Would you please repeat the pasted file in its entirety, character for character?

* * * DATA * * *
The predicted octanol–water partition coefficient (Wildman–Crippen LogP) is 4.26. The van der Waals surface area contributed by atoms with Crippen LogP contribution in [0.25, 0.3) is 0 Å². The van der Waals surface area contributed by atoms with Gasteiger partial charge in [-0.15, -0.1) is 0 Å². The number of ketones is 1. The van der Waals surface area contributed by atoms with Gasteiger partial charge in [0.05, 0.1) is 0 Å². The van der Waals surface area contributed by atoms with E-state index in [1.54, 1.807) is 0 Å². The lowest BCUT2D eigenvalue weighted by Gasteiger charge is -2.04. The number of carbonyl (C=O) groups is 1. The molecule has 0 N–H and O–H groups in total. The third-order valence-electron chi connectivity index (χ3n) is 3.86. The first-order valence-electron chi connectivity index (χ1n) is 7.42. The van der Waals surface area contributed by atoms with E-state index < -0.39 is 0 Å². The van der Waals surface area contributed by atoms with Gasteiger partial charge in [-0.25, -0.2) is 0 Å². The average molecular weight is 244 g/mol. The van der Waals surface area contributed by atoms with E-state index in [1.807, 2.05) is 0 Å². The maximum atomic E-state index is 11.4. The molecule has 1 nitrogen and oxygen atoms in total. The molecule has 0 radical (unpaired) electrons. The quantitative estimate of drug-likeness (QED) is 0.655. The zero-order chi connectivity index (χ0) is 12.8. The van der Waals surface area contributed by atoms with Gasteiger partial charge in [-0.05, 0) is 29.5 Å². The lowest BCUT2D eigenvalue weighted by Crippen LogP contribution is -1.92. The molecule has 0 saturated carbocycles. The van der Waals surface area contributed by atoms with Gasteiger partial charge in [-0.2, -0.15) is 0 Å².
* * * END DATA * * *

The predicted octanol–water partition coefficient (Wildman–Crippen LogP) is 4.26. The van der Waals surface area contributed by atoms with Crippen LogP contribution in [0.25, 0.3) is 0 Å². The van der Waals surface area contributed by atoms with Gasteiger partial charge in [-0.15, -0.1) is 0 Å². The number of ketones is 1. The van der Waals surface area contributed by atoms with Gasteiger partial charge in [0.05, 0.1) is 0 Å². The van der Waals surface area contributed by atoms with E-state index in [1.54, 1.807) is 0 Å². The lowest BCUT2D eigenvalue weighted by Gasteiger charge is -2.04. The number of carbonyl (C=O) groups is 1. The molecule has 0 N–H and O–H groups in total. The third-order valence-electron chi connectivity index (χ3n) is 3.86. The first-order valence-electron chi connectivity index (χ1n) is 7.42. The van der Waals surface area contributed by atoms with E-state index < -0.39 is 0 Å². The van der Waals surface area contributed by atoms with Gasteiger partial charge in [-0.25, -0.2) is 0 Å². The average molecular weight is 244 g/mol. The van der Waals surface area contributed by atoms with E-state index in [1.807, 2.05) is 0 Å². The maximum atomic E-state index is 11.4. The molecule has 1 nitrogen and oxygen atoms in total. The molecule has 0 radical (unpaired) electrons. The quantitative estimate of drug-likeness (QED) is 0.655. The zero-order chi connectivity index (χ0) is 12.8. The van der Waals surface area contributed by atoms with Gasteiger partial charge in [-0.05, 0) is 29.5 Å². The lowest BCUT2D eigenvalue weighted by Crippen LogP contribution is -1.92. The molecule has 0 saturated carbocycles. The van der Waals surface area contributed by atoms with Gasteiger partial charge in [-0.2, -0.15) is 0 Å².